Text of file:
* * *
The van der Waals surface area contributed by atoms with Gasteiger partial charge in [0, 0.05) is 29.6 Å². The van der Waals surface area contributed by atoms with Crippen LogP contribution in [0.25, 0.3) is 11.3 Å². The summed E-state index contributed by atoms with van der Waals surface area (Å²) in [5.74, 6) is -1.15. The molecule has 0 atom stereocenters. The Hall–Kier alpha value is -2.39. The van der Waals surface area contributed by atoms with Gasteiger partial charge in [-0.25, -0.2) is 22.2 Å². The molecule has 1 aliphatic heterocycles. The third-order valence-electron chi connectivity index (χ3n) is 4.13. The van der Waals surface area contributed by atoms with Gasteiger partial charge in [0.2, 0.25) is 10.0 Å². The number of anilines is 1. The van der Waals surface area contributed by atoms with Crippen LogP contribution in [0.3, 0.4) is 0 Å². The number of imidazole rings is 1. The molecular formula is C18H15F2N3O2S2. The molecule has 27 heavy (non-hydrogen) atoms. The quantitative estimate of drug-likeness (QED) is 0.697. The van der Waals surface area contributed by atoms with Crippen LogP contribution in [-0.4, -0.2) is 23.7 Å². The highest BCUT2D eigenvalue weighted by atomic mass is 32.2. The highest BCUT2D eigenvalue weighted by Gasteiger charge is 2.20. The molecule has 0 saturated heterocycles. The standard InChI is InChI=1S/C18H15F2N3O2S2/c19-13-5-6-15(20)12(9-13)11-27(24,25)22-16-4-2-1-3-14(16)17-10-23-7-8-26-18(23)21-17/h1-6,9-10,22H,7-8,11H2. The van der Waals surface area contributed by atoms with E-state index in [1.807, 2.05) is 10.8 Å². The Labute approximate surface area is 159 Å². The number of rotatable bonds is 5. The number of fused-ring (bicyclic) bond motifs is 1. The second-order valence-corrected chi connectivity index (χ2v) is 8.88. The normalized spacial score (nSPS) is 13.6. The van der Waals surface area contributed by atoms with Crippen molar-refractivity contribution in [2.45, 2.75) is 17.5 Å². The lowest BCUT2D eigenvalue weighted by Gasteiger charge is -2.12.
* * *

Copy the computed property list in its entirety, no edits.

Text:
The van der Waals surface area contributed by atoms with Gasteiger partial charge in [0, 0.05) is 29.6 Å². The van der Waals surface area contributed by atoms with Crippen LogP contribution in [0.25, 0.3) is 11.3 Å². The summed E-state index contributed by atoms with van der Waals surface area (Å²) in [5.74, 6) is -1.15. The molecule has 0 atom stereocenters. The Hall–Kier alpha value is -2.39. The van der Waals surface area contributed by atoms with Gasteiger partial charge in [-0.25, -0.2) is 22.2 Å². The molecule has 1 aliphatic heterocycles. The third-order valence-electron chi connectivity index (χ3n) is 4.13. The van der Waals surface area contributed by atoms with Gasteiger partial charge in [0.2, 0.25) is 10.0 Å². The number of anilines is 1. The van der Waals surface area contributed by atoms with Crippen LogP contribution in [0.3, 0.4) is 0 Å². The number of imidazole rings is 1. The molecular formula is C18H15F2N3O2S2. The molecule has 27 heavy (non-hydrogen) atoms. The quantitative estimate of drug-likeness (QED) is 0.697. The van der Waals surface area contributed by atoms with Crippen LogP contribution in [-0.4, -0.2) is 23.7 Å². The highest BCUT2D eigenvalue weighted by atomic mass is 32.2. The highest BCUT2D eigenvalue weighted by Gasteiger charge is 2.20. The molecule has 0 saturated heterocycles. The standard InChI is InChI=1S/C18H15F2N3O2S2/c19-13-5-6-15(20)12(9-13)11-27(24,25)22-16-4-2-1-3-14(16)17-10-23-7-8-26-18(23)21-17/h1-6,9-10,22H,7-8,11H2. The van der Waals surface area contributed by atoms with E-state index in [1.807, 2.05) is 10.8 Å². The Labute approximate surface area is 159 Å². The number of rotatable bonds is 5. The number of fused-ring (bicyclic) bond motifs is 1. The second-order valence-corrected chi connectivity index (χ2v) is 8.88. The normalized spacial score (nSPS) is 13.6. The van der Waals surface area contributed by atoms with Crippen molar-refractivity contribution in [2.45, 2.75) is 17.5 Å². The lowest BCUT2D eigenvalue weighted by Gasteiger charge is -2.12.